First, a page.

Plunked, beaned, drilled, hit-by-pitch, the often unpleasant act of stalling the progress of a speeding baseball with one’s self. It’s perhaps not the most morally clean play to root for, but it generates replays and occasionally talking points.
So, for whatever reason (masochism, vindictiveness, giving purpose to looking at a late-season Tigers game), I want to find out where I can hear stitched leather rattle bone in the coming season.
When we see someone being hit by a baseball, we usually assume one of the following:
(1) The pitcher made a mistake in how the ball was thrown
(2) Some boring macho ‘beef’ is going on, and it was thrown at the batter on purpose
As such, awarding first base to the batsman can often be considered, on the surface, a punitive act against the pitching team. We, of course, know that there’s a third reason for a batsman being hit, and that’s the reason that sits in the margins of the rules. The batsman’s good at getting hit by a pitch.
And why not? If we consider hitting a single or working a walk to provide a worthwhile outcome, why should getting hit by a pitch be any different? Sure it may not look as elegant, and ok, dignity flies out of the window, but the team gets very similar benefits and even if you’ve managed not to shatter all of the bones in your elbow you’ve probably still got a cool welt to show for it.
The king of getting hit by pitches is a character from baseball’s past. Hughie Jennings played for the Baltimore Orioles, the Brooklyn Superbas and the Philadelphia Phillies between 1893 and 1903 getting hit a whopping 287 times, which is the current Major League record. So ready was he to be hit by a pitch, that in 1897, he took a ball to the head in the third inning and played through the fractured skull to the end of the game before collapsing unconscious for three days. Stories such as these may have been a little embellished, but the undeniably odd chap (look him up) clearly valued getting on base at almost any cost.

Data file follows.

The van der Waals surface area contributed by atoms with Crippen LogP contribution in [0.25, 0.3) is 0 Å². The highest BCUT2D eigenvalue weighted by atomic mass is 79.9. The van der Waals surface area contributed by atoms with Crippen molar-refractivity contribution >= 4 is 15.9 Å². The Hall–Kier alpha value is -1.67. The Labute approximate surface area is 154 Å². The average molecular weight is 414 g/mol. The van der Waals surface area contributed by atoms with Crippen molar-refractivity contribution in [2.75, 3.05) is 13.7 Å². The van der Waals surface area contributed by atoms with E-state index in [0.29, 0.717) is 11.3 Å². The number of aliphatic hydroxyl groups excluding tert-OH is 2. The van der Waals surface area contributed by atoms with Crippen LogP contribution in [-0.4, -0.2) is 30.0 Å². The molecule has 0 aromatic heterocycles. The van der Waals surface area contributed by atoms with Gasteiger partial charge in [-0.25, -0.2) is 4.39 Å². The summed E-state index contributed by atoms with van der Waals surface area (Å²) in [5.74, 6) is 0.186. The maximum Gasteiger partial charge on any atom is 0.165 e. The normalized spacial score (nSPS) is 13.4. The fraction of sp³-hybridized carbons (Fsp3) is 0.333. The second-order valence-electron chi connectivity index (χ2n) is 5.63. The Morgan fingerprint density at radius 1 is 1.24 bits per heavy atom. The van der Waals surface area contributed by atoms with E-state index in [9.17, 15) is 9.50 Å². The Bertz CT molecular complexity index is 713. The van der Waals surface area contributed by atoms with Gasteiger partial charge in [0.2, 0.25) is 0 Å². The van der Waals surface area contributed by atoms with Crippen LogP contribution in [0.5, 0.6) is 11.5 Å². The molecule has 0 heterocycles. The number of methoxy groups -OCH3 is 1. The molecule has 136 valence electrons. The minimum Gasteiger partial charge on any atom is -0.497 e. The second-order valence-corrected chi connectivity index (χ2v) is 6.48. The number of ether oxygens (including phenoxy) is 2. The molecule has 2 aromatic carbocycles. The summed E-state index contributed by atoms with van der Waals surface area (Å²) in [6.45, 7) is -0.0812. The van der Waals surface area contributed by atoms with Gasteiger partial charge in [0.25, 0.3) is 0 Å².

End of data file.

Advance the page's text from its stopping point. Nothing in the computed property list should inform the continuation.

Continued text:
More recently Craig Biggio’s Hall of Fame career finished just two HBP short of Jennings’ with 285, leading the league five times.
Our current active leaders in getting hit by pitches are the Rangers’ Shin-Soo Choo with 150 and the Cubs’ Anthony Rizzo with 145, 23rd and 24th of all time respectively. If Rizzo continues his penchant for decorating his ribs with bruising at the current rate, he’ll likely finish his career in the top 10.
So if you’re hoping to maximise your chance to see a game where a player gets hit by a pitch in 2020, is Choo’s Rangers against Rizzo’s Cubs the most likely place? Not necessarily, although coincidentally, Mike Minor plunked David Bote in the Cubs vs. Rangers clash on Opening Day last year. But, as they’re not playing each other this season, it’s probably not your best bet. Service time has assisted both Choo and Rizzo in accumulating their hefty totals. However, if we consider the players who have been hit at the highest rate over the last few years, we have some different names to consider.
I’m interested in finding out which episode of me sitting in front of the TV at 3am is most likely going to show grown men wincing in pain. I have divided my hit-by-pitch total by game rather than inning or plate appearance and filtered it with a completely arbitrary 500 plate appearances to reduce the noise.